Okay, so I promised you yesterday that today I was going to feature another brilliant Carbon Covenant project from the frisky folks at Interfaith Power & Light, Rev. Sally Bingham’s brainchild, created to promote the idea that it is a sacred duty of religious communities to protect the environment. And here it is: a three-year project to plant 3 million trees on the slopes of Kilimanjaro. That’s right. Three million new trees for Africa’s highest peak.
Why is this such an imperative, inspired plan? Well, here’s the short answer: the iconic snowcap on top of this majestic, huge solitary volcanic peak is melting. “As wide as all the world, great, high and unbelievably white,” was how Ernest Hemingway described Kilimanjaro. But it’s not so white anymore. Even if you don’t believe in global warming, you can believe this: in March 2005, for the first time in 11,000 years, the 5,895-meter peak of Mount Kilimanjaro was almost bare. And according to NASA, the most recent ice cap volume has dropped by 80%.
This has grave consequences for the millions of Tanzanian people living on the slopes of the great mountain and in the Pangani River Basin, who depend on water from the ice fields to grow crops and provide water. Deforestation has exacerbated the problem, for without the forest’s humidity, moisture-laden winds blow dry instead of adding essential precipitation. Deforestation has also accelerated soil erosion and washed away vital topsoil.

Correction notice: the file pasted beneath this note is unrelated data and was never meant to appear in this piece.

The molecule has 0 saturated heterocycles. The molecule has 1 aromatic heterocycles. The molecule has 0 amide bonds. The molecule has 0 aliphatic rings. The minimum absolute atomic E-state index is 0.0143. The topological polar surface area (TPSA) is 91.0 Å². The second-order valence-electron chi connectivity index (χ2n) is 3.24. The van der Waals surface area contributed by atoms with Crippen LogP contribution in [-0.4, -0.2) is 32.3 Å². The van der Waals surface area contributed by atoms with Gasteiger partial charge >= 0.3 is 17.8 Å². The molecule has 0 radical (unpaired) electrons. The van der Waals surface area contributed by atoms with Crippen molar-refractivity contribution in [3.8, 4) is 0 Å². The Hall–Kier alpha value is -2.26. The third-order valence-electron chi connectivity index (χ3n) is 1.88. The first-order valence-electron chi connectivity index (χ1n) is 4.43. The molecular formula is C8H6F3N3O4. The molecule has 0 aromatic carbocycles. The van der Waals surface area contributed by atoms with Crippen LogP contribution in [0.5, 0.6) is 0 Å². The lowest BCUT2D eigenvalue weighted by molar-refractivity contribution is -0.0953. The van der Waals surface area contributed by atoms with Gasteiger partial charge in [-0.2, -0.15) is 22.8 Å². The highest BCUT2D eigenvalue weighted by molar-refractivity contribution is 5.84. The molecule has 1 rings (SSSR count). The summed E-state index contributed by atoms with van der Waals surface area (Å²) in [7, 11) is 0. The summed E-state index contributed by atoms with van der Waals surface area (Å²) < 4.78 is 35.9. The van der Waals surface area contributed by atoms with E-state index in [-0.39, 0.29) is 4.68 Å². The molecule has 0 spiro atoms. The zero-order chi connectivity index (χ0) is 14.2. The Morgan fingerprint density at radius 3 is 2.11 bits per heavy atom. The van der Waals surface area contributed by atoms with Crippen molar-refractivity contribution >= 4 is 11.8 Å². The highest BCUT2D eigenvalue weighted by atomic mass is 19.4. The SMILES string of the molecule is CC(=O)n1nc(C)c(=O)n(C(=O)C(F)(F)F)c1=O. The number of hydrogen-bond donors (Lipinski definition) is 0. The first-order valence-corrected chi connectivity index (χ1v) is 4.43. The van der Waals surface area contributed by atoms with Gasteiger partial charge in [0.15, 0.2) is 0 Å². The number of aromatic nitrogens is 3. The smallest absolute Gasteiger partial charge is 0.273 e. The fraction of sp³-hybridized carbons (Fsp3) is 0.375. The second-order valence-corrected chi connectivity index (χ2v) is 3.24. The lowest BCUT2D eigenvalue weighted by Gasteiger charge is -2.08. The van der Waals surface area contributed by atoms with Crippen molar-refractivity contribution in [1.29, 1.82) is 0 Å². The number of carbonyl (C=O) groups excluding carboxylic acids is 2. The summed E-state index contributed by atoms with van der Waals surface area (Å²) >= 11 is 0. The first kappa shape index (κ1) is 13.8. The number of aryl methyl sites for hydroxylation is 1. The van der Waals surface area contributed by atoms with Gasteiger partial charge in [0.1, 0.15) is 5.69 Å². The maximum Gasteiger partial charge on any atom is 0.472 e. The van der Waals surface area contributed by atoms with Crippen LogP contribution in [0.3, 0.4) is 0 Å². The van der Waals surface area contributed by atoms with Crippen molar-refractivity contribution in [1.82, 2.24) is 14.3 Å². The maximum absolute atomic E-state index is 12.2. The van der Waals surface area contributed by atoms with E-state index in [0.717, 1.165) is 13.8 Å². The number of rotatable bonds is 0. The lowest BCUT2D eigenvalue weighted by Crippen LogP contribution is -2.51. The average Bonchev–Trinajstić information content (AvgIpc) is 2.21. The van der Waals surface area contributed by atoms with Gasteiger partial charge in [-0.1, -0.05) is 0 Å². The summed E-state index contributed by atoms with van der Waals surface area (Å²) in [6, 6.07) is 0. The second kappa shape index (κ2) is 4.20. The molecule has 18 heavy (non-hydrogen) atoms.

The Carbon Covenant plan is to establish 30 tree nurseries in Tanzania, distribute seedlings, and plant trees to reforest open spaces and water sources and replenish wildlife on the slopes of Kilimanjaro. The effort is spearheaded by the Local Evangelical Lutheran Church in Tanzania and backed by ecumenical folks (like us!) in 10,000 congregations across America. Tanzanian youth will be required to plant 10 trees before they are confirmed. Women’s groups have started planting trees around all the churches and schools. In total, 152 parishes on the slopes of the mountain are involved in the project.
And what’s the price tag for all this? $155,400. Is that not cheap?? (About the cost of toenail clippers for Goldman Sachs’ execs for a year.) But think of what it could do: preserve agriculture for these at-risk communities; promote integrated farming methods like organic and pesticide-free farming, and reduce carbon emissions for a generation.
If supporting projects like this isn’t what it means to be spiritual, I don’t know what is. I’m writing this at midnight on Thursday, having watched a fat golden moon rise in the springtime sky, spangled by stars hung extravagantly above the lush rolling hills of north Georgia and I can tell you this – the world is way, way too beautiful not to try to save, serve and protect it. Do I hear an Amen?
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